ERIC Number: ED366319
Record Type: RIE
Publication Date: 1993-May-13
Reference Count: N/A
Media Meets the Curriculum: Uses, Abuses, Historic Perspective, and the Potential of Emerging Technologies.
Green, Douglas W.
A brief overview is presented of the use of educational media by teachers and students, along with some opinions about use and misuse. Opinions are supported by results of a survey of 55 teachers from the Binghamton City School District (New York) and information from informal interviews of teachers, library media specialists, and students. Most teachers appear to use media to complement delivery of the curriculum. Some use it often, and others, seldom. Most videos in current use are more that 10 minutes in length, and there is interest among teachers in shorter versions for classroom use. Most teachers are interested in expanding their use of technology, and most would like more information about it. The use of videodisks is expanding as the use of conventional films is decreasing. Most teachers recognize that the nature of the media itself has an impact on the curriculum and that it can affect the intended message. Many teachers give students tasks to complete during media presentations, but most do not use presentation time for grading or planning themselves. Secondary school students seldom use media to fulfill course requirements, but most teachers are willing to accept such work, and some appear to encourage it. An appendix contains 3 tables and 14 bar graphs representing survey findings. (SLD)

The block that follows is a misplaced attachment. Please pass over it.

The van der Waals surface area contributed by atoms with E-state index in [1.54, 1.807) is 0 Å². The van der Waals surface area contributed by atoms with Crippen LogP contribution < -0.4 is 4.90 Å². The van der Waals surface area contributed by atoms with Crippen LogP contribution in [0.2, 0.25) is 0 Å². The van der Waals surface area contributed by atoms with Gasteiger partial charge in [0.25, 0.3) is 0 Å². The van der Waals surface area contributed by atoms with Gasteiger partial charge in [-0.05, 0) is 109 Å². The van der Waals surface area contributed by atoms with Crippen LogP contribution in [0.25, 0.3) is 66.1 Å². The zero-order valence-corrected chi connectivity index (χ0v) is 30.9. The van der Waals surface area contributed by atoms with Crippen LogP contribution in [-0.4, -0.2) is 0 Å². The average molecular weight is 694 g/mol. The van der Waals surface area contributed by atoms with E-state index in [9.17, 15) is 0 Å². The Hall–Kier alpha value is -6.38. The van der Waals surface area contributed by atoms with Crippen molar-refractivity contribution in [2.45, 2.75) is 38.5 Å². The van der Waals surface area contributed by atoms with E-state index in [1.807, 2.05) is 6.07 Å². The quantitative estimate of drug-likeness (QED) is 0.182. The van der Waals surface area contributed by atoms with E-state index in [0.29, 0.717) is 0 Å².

Descriptors: Curriculum Development, Educational History, Educational Media, Educational Technology, Elementary Secondary Education, Interviews, Multimedia Instruction, Secondary School Students, Secondary School Teachers, Surveys, Teacher Attitudes, Teaching Methods, Technological Advancement, Use Studies, Videodisks, Videotape Recordings
Publication Type: Dissertations/Theses
Education Level: N/A
Authoring Institution: N/A
Identifiers: Binghamton City Schools NY; Teacher Surveys
Note: Paper prepared in partial fulfillment of course requirements at Binghamton University.